When Emile George Moufarrige died in 1987, the Mudgee Guardian dedicated its front page to his obituary and a report on the funeral held for the much loved former mayor.
“A measure of his contribution to the town and district cannot really be put into words,” the paper wrote.
“Nevertheless, George Moufarrige felt that Mudgee gave him far more than he was ever able to repay.”
George Moufarrige was born in 1906, the only son of a well-to-do family in Lebanon.
He grew up in a time of political turmoil, and saw his father and grandfather arrested many times - the young George was sometimes dispatched to the prison with a gold coin strapped to his body to secure their release.
Mr Moufarrige’s father died just before the formation of the semi-independent Lebanese Republic, and the younger Moufarrige, then a student at Beirut University, resolved to emigrate to Australia.
Arriving in 1925, he moved around working different jobs before coming to Mudgee as manager of the ‘M-M’ shop in 1927, later purchasing the business.
In 1936, he married Thelma Aboud, with whom he had four children.
Mr Moufarrige was a member of Mudgee Rotary Club from 1939, becoming president six years later and one of Australia’s six district governors in 1952.
Mr Moufarrige lived in Mudgee for 60 of his 81 years, and played a key role in securing an abattoir, swimming pool and reservoir for the town.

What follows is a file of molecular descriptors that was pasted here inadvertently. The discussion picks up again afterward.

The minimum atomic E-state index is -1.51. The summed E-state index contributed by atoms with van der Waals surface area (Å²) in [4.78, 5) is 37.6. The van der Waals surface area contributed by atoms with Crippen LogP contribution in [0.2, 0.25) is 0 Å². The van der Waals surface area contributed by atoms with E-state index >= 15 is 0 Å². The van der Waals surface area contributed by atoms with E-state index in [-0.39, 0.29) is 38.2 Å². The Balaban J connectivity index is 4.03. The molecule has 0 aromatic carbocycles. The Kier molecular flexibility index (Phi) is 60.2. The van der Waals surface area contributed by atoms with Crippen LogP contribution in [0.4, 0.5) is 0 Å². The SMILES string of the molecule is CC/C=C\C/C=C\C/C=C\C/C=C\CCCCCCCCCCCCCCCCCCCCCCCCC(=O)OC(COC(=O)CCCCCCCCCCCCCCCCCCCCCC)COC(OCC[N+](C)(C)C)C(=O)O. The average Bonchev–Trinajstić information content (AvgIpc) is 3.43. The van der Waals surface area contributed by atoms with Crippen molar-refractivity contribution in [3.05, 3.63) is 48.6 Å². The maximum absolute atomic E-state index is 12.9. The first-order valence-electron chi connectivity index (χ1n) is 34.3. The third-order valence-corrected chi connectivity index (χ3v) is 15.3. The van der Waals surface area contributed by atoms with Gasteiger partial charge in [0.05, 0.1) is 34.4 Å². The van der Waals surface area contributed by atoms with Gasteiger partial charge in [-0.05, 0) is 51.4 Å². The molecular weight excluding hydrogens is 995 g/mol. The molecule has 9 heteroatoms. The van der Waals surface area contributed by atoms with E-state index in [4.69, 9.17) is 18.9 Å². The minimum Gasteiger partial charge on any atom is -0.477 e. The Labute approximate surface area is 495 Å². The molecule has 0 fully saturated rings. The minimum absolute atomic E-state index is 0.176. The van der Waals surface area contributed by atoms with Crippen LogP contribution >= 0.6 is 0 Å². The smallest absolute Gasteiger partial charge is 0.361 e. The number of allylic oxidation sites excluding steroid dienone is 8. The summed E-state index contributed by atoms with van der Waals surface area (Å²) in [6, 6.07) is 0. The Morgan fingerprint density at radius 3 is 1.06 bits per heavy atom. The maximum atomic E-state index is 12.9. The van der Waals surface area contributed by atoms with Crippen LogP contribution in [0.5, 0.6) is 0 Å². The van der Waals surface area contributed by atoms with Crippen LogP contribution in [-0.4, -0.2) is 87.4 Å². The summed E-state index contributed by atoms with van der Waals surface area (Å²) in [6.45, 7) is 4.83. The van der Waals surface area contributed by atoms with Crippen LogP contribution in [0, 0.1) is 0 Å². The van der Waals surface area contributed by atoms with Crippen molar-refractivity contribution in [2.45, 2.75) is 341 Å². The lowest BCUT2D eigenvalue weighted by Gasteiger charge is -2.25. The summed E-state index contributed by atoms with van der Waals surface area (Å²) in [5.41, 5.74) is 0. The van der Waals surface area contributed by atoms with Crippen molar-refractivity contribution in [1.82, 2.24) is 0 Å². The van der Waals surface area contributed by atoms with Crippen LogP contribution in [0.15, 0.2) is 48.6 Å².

He helped to establish the Mudgee Soldiers Club, even participating in an Ugliest Man Competition to raise funds.
“There would be few organisations, sporting clubs and other groups which have not benefited in some way from the efforts and support of Mr Moufarrige at some time in their history,” the Guardian wrote.
“Down through the years many individuals and families also have cause to be grateful for the help they received from Mr Moufarrige.”
Mr Moufarrige served 27 years in local government as an alderman in the Mudgee Municipality and then as a councillor for the Mudgee Shire Council, and was mayor of Mudgee and shire president for a total of 14 years.
“Asked once by his daughter, Mrs [Julia] King, if he wished he had never left Lebanon and the comfortable life his family experienced there, Mr Moufarrige told her that he could never imagine his life being any better than that which he had experienced in Mudgee,” wrote the Guardian.
The name of George Moufarrige is commemorated locally in Moufarrige Mall, the walkway that connects Church Street to Byron Place, and Moufarrige Park on Mulgoa Way, backing onto the Cudgegong River.
The Mudgee Guardian, March 31, 1987